Cathay Pacific

Designer Ilse Crawford on the New Shanghai Lounge

Cathay Pacific’s new lounge at Shanghai Pudong follows the blueprint of success

Serenity starts here. Or, more specifically, it starts in Terminal 2 at Shanghai Pudong International Airport. Pass through the discreetly guarded doors near Gate D69 and leave the hustle and bustle of the terminal behind. With a subtle waft of signature lounge fragrance Discover you have entered the tranquil surrounds of the newest lounge on the Cathay Pacific network – and one of the best lounges at this busy airport.

The new Shanghai lounge is based on the Studioilse blueprint, exemplified by The Pier at Hong Kong International Airport, and brings the London design company’s lounge concept to mainland China for the first time.

Studioilse has been directly responsible for designing eight of the new openings and refreshes in recent years, starting at Tokyo Haneda in 2014 and rolling out to both the First and Business Class facilities at The Pier in Hong Kong, and in Bangkok, Kuala Lumpur, Manila and Vancouver.

Other new openings, including The Deck at Hong Kong and the refreshed facility at Singapore, have continued to follow this design language without the agency’s direct involvement, as founder Ilse Crawford explains. ‘Starting in 2013 with The Pier lounges in Hong Kong, we were asked to define a design “blueprint” and pin down core feature elements for Cathay Pacific’s lounges worldwide.’

But the blueprint is not a cookie-cutter template; there is plenty of flexibility to incorporate cultural nuances from the local markets, as well as account for the physical size and shape limitations at various airports.

Shanghai, as Crawford explains, ‘is pretty close to the design blueprint, but obviously there are things that change at each place.’ In architectural terms, the lounge has had to take in the sweep of the airport’s roof, which is a feature in its own right, and so appears higher than at other lounges. Meanwhile those led by their stomachs will quickly notice individual flourishes such as the Noodle Bar serving Shanghai noodles and xiaolongbao soup-filled dumplings.

Elaine Lee, Cathay Pacific’s Head of Customer Experience and Design, Ground Product, explains that to keep the ‘Asian atmosphere’ of the Noodle Bar the team installed a false ceiling in that area, which in turn led to its own small design flourish. ‘We installed ceiling fans,’ she says. ‘They add an Asian design feature and provide a bit of a breeze.’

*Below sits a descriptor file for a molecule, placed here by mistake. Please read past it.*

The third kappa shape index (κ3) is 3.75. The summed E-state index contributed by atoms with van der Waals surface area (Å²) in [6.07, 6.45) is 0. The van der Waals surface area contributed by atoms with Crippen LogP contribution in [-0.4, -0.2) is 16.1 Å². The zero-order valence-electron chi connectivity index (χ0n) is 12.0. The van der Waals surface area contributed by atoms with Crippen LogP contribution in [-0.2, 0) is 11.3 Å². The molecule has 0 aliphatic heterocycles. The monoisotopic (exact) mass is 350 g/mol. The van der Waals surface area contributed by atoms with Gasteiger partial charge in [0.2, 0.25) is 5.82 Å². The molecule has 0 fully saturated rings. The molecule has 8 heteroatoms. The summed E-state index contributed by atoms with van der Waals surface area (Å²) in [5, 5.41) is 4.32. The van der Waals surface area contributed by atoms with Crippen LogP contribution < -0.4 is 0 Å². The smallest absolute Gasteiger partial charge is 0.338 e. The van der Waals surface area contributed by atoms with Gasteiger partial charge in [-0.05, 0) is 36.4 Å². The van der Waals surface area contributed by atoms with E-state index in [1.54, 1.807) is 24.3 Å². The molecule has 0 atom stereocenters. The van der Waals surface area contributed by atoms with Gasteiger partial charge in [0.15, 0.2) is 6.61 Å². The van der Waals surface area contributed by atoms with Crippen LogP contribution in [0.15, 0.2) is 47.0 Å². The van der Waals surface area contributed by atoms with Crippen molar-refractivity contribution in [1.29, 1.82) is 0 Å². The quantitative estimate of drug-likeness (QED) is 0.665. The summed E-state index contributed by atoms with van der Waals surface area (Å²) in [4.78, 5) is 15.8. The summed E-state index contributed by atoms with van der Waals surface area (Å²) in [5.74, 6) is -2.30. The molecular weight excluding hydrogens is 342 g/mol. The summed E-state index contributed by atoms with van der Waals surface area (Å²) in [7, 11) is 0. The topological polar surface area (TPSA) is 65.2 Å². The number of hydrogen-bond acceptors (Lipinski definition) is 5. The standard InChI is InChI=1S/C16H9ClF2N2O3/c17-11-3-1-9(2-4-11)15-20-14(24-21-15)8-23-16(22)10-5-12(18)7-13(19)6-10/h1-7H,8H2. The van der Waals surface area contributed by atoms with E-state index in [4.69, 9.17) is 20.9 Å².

Another change has been triggered by reacting to cultural preferences as well as the physical reality of the Shanghai lounge having a larger-than-normal capacity of 305 travellers. ‘We have increased the dining space from the usual 40-50 per cent to 70 per cent at Shanghai,’ says Lee. ‘Part of that is to do with Asian culture. We like food and we will probably stay longer to eat.’ Patrons will also notice a change from pendant lighting to table lamps that illuminate the length of the dining tables.

Patterns observed at the Hong Kong lounges were also incorporated into the new designs. ‘At our Hong Kong lounges, most dining tables seat four’, explains Lee, ‘but we noticed that more customers travel alone or in pairs, and people were telling us that they couldn’t find a table because there weren’t enough seats. At the Shanghai Lounge Noodle Bar, all the tables are in pairs.’

It is these astute observations that have underpinned the lounge design from the outset. Crawford says of the furniture design for the concept: ‘One of the things we were interested in was how people sat. We took measurements of chairs where people were obviously comfortable – and noted when they weren’t. We spotted that people liked sitting diagonally and that they really liked swivel chairs to give them privacy – so we added those. We’ve also added a lovely interface so they can charge devices without crawling around the floor.’

‘You learn a lot by understanding what’s going on. It gives you tremendous insights, and then as a designer you have to translate it into something that enhances and accentuates the experience.’Ergonomics are part of that experience, but the other critical ingredients are wellbeing and serenity, which is derived from a sense of being looked after and feeling at home.

Crawford adds: ‘It’s a cliché but it’s true that the boundaries between the domestic and the public are blurred and people want this warmer, more informal environment. The institutional, soulless, corporate environments of old are just not relevant. Many lounge users today expect hospitality in the real sense of the word.’

And now, in the middle of the exceptionally busy Pudong airport, that’s exactly what people can expect.

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